Republican Gov. Rick Scott and former Republican Gov.-turned-Democratic candidate Charlie Crist each began Friday at restaurants on opposite sides of the state, with opposite campaign styles.
Crist’s first stop was Munch’s, a 62-year-old, cash-only classic Florida restaurant where he used to eat as a kid growing up in St. Petersburg. Scott stopped at Players Cafe, a restaurant in a Ponte Vedra Beach strip mall.
After tens of millions of dollars spent and months of negative television ads, both men are spending the final days before Tuesday’s election trying to drive up turnout among supporters and are doing so with a style as different as the men themselves.
Crist stopped at every table and spoke with diners, engaged in pleasant conversation and asked if they’ve already voted. He then popped into the kitchen unannounced and did the same thing. There were no speeches, no mentions of his opponent – just using his charm to win votes.
“Tell everyone to vote!” Crist shouted out to a cook. “Your family! Your friends!”
The cook shouted back, “We want you in!”
That personal touch is one of the reasons John Barfield said he planned to vote for Crist later that day.
“I feel he’s very honest. I feel he connects more and he answers questions unlike the other gentleman running for re-election,” said Barfield, a 55-year-old firefighter. “He feels like a regular person.”
Scott appeared jovial and confident when he arrived in Ponte Vedra. He stopped at a couple of tables near the entrance, posed for photos and cracked jokes about Crist.
Scott then went to the back of the room, where he stepped behind a lectern and microphone. Flanked by supporters with signs, Scott launched into a speech criticizing Crist and President Barack Obama.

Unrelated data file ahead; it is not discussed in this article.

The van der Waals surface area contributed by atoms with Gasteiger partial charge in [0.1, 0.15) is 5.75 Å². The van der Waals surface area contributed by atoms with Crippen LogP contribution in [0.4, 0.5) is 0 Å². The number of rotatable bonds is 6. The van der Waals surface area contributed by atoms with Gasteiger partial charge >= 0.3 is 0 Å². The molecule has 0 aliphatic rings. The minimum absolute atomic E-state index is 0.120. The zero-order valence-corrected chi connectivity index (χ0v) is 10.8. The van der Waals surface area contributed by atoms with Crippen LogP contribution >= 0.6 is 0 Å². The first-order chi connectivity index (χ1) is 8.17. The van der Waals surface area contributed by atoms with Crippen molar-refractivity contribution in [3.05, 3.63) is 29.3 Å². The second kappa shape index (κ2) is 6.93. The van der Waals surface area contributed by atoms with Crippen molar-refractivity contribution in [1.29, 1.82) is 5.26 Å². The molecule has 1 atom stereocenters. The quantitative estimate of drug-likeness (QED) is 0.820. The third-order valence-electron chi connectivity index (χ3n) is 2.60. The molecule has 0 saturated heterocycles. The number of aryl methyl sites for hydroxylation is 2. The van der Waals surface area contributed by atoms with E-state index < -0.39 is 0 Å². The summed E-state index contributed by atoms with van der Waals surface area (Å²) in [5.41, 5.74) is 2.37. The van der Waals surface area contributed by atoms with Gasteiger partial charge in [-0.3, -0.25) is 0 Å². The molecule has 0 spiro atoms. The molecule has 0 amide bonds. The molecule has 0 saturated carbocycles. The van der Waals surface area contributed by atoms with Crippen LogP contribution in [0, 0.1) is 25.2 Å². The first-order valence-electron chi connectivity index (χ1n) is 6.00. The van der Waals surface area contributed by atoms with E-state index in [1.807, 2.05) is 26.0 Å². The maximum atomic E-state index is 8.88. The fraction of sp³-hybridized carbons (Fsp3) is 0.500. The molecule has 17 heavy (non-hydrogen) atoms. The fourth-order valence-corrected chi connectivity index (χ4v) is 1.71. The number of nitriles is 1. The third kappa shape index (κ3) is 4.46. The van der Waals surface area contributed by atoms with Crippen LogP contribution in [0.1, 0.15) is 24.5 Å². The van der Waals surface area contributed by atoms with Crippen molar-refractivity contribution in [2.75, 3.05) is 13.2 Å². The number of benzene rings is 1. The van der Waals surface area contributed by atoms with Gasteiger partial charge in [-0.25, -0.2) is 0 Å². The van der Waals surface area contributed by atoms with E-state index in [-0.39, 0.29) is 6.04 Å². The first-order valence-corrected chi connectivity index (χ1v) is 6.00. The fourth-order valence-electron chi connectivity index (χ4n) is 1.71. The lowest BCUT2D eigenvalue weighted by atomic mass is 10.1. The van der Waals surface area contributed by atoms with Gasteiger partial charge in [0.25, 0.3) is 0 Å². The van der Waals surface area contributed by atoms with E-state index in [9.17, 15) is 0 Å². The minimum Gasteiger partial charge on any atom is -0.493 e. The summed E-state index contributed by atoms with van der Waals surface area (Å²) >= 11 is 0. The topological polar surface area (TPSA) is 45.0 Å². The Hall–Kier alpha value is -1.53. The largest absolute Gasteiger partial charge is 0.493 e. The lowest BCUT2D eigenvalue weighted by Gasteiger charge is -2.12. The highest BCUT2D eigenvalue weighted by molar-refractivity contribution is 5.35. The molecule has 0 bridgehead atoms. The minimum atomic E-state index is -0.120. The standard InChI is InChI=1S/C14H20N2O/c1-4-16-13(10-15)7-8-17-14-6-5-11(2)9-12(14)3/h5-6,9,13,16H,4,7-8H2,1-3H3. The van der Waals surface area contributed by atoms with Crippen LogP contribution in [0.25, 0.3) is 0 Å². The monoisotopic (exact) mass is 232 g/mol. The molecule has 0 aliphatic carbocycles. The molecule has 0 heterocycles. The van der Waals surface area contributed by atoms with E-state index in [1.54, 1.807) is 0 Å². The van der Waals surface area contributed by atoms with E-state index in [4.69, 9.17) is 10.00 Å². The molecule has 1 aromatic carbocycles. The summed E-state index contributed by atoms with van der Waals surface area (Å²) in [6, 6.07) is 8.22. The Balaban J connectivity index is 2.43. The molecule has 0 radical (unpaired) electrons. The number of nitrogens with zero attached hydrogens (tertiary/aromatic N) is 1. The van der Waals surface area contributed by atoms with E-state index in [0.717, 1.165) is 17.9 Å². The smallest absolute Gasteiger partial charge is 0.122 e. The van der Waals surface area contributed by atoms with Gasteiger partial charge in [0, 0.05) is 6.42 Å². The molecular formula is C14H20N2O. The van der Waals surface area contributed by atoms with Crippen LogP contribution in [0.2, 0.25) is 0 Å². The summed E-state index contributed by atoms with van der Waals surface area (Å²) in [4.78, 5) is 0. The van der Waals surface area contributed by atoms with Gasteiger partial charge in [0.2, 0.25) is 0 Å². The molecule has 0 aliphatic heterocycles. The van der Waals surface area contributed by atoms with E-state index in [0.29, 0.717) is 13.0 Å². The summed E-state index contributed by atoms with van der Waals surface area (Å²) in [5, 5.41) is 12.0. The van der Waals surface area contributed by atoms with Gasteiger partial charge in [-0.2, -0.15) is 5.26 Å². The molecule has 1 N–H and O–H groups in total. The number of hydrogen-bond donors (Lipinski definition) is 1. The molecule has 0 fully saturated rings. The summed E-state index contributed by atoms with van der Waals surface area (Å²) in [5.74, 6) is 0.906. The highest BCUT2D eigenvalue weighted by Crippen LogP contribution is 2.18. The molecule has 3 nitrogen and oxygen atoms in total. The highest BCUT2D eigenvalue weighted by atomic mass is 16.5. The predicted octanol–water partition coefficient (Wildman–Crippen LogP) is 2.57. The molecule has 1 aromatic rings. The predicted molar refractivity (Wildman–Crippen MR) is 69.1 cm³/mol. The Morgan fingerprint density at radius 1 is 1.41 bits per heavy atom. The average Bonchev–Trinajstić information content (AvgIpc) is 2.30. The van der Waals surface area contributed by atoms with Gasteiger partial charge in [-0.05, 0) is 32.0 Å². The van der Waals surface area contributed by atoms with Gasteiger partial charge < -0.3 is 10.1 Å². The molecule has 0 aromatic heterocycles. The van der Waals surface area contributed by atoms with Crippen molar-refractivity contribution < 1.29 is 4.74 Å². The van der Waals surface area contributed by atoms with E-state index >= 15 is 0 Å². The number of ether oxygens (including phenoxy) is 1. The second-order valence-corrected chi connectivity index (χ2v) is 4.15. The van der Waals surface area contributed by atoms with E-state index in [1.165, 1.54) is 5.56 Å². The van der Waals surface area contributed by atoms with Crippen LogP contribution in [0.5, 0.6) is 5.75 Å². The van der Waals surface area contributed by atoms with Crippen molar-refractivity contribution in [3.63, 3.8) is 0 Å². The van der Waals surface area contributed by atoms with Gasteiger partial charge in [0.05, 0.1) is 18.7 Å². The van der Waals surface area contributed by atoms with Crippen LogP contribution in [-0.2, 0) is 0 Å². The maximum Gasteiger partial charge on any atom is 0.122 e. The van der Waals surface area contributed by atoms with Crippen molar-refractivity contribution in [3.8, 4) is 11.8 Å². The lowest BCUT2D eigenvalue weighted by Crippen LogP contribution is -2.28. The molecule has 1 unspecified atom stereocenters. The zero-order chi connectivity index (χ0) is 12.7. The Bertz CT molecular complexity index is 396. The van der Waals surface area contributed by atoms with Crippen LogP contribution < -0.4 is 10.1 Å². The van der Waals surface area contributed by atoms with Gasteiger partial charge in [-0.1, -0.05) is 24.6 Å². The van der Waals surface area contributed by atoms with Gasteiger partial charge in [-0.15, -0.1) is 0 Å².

“So let’s think of where we’re going,” Scott said. “With Charlie Crist we have no idea. We have no idea. It won’t be good for us, but we have no idea where he’s going.”
Donald Brown, a retired barber who chatted briefly with Scott at the restaurant’s counter, said he had already voted for the governor.
“I voted for him because I don’t want the other guy to get in,” Brown said. “He’s already had his chance.”
The candidates’ second stops also reflected on their differences. Scott, whose campaign slogan is “let’s keep working,” stopped at the offices of a Jacksonville real estate developer. Crist, who calls himself “the people’s governor,” walked through a New Port Richey retirement community and talked with people – again not mentioning his opponent, but rather asking residents about their background and histories.
Scott continued his attacks on Crist, who left the Republican Party in 2010 and ran for Senate as an independent.
“By the way,” Scott said near the beginning of his second speech. “Did you hear about the Republican, the independent and the Democrat that walked into a bar? The bartender said, ‘Hi, Charlie.'”
As Crist walked through the New Port Richey neighborhood, a driver stopped in the middle of the street and shouted out to him, prompting him to walk over and say hello. The man said he is a Republican, but supporting Crist.
“I’m praying the rosary for you. I hope you get in,” the man said before pulling away.
As for the party changes and position switches that Scott keeps bashing Crist over, several people the former governor met said they actually liked him because he was able to change.
“I hear all this ‘Flip-flop! Flip-flop!’ It doesn’t matter. What matters is what’s right here,” 66-year-old Republican Lois Fricke told Crist as she placed her hand over her heart. She later added, “I vote my heart.”
Republished with permission of the Associated Press.